FITCHBURG — For the bulk of the time they spent on the varsity baseball roster, Monty Tech’s 15 seniors were the traveling nomads of Central Mass. baseball.
Season after season, year after year, wet field conditions left Monty Tech’s home baseball field looking more like a swamp than a playable diamond and forced the Bulldogs to play under the unofficial motto of “Have Bat, Will Travel.”
“I want to say probably 2017 or 2018, we’ve just been playing all over the place,” Monty Tech coach Kevin Anderson said. “The last two or three years we played at Fitchburg State or Westminster’s Babe Ruth Field. Our last season (in 2019) we had 21 games and 19 times we were away. We just lived in Worcester.”
This is why, after years of lengthy bus rides to and from multiple road and home venues, the Bulldogs were grateful to have had the opportunity to close out the shortened 2021 season with not one, but two home games over the final week of the season. The outcomes of those contests were not ideal — Monty Tech fell to Worcester Tech in extra innings on May 28 and lost the final game of the season to St. Bernard’s last Thursday — but being able to enjoy the comforts of home still felt like a win for the Bulldogs.
“I think it’s been five years since this field existed, basically, and was in use,” said Monty Tech senior infielder and pitcher Jake Ross. “Obviously, it wasn’t the outcome we wanted, but it was nice to be here on a field that we can call our own.”
“It’s nice to actually be right near my school and be able to play. It opens up the fan section, too,” Bulldogs senior catcher Dominic Hall said after closing out his high school career on Thursday against the Bernardians. “You can invite more people that don’t have rides (to the game) after school. It’s definitely nice.
“It’s easier, too, because here we can go right from school and start warming up immediately and have a lot more time to warm up. When we’re traveling, it’s just stretch, throw and play ball. There’s no real time to do anything else.”
Tucked into the back corner of the school’s property, the Bulldogs’ baseball field sits at the base of a small hill with the outfield, specifically left field and center field, abutting Roper Road. Though most of the diamond levels off nicely, the water from melting snow — and any any runoff from the road above — flows down the slope and puddles, often leaving portions of left field and the infield saturated and unplayable.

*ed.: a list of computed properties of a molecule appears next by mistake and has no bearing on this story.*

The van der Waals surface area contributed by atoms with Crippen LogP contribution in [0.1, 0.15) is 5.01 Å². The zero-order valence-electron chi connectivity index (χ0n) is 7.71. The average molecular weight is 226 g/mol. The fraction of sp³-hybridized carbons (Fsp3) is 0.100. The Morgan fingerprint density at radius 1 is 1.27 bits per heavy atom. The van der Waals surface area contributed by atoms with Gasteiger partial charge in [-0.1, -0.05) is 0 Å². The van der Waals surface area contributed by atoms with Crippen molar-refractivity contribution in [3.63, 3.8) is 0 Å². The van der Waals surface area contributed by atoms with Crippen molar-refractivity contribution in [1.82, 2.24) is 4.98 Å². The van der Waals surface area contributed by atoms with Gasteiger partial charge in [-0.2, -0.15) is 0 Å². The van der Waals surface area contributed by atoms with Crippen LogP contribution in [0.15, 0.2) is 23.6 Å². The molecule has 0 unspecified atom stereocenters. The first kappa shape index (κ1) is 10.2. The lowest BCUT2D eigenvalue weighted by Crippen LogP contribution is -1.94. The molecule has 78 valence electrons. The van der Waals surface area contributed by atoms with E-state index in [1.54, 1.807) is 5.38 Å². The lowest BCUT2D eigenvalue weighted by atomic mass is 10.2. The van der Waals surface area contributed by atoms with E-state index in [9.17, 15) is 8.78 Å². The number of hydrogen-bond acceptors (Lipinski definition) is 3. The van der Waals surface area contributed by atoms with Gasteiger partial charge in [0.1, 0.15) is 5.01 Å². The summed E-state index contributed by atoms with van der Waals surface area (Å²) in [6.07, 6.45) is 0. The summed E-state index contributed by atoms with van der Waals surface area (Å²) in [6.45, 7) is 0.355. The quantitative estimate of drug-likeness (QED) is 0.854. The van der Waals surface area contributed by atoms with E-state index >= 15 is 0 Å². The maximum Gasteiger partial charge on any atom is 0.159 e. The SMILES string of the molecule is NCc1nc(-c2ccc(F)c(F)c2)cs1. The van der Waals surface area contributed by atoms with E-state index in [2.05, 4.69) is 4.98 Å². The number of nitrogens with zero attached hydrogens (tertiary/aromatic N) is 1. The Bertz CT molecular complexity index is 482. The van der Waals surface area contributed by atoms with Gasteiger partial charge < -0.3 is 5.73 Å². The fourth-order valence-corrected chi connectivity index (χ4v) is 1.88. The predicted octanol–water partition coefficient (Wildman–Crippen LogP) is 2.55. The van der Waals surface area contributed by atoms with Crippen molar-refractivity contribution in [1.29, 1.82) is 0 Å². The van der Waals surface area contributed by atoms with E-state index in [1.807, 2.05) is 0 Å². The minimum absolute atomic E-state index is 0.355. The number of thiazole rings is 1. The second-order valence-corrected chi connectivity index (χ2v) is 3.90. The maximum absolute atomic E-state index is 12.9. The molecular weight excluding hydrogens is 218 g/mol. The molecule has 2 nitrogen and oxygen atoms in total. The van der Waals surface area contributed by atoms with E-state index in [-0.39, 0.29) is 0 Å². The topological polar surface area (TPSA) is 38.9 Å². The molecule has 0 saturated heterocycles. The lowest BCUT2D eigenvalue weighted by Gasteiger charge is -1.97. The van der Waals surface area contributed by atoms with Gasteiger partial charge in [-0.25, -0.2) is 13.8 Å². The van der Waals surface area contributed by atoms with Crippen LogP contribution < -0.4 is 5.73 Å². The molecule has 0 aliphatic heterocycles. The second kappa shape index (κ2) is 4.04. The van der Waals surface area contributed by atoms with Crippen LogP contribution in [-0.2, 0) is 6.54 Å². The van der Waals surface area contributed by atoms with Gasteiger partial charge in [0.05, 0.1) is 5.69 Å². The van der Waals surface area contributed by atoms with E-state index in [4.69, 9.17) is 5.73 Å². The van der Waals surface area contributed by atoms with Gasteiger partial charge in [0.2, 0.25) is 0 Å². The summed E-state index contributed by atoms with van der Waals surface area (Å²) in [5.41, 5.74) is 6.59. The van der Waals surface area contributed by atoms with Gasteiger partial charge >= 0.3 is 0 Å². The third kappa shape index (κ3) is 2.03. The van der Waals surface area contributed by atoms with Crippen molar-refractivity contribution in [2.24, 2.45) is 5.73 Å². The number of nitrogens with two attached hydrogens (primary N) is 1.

“The seniors that graduated last year didn’t play on that field. It’s a nice setting and a nice field, but wet. It’s like a swamp,” said Monty Tech athletic director Dave Reid, who said a contractor was brought in this spring to retool the diamond to alleviate some of its issues with excessive moisture. “They cut down the edges so there are no moats and so the water doesn’t sit and it rolls off.”
According to Reid, the infield clay was also replaced, a move that was welcomed by Ross, who spent most of his final season with the Bulldogs playing third or second base.
“Before, it was really hard with some divots and stuff and it was overgrown a bit,” said Ross, a Winchendon resident who will enroll at Northeastern University in the fall and begin his studies toward a degree in engineering. “It plays better now than I remember from when we first practiced here. I think it’s definitely better than it used to be.”
The new clay also benefitted Hall behind the plate as truer bounces made it easier for the senior catcher to anticipate how to block pitches in the dirt.
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“The bounces are more tried and true. You don’t usually have too many wild balls going to the left and the right. It plays pretty well for that. All the clay plays well because it’s packed down. I’ve heard from so many pitchers saythat the mound is good, too. It’s not all dug up,” said Hall. The East Templeton resident, who along with Ross and 13 of their teammates, graduated on May 27, has already found full-time employment in his chosen field — electrical — at Applewood Controls in Ayer. “Having everything packed down is so nice because you don’t automatically have those divots where other catchers put their feet in. But that backstop, man, it’s pretty far away.”
Anderson, too, was glad his players got to experience half of this year’s home games at the school field as opposed to the Westminster Babe Ruth field.
“I think it’s great for the kids. The biggest thing for the kids is that they didn’t get to play in front of their family and friends very often,” he said. “The fact that the kids can get out of school and come over and play in front of their family and friends is definitely a must.”
And though few among the Bulldogs likely enjoyed the long bus rides back to Fitchburg from Worcester — especially after a rough outing — Hall did point out one positive aspect about the travel which the Bulldogs may find they begin to miss next season and in the years to come.
“It can be good,” he said, “because you get out of school early.”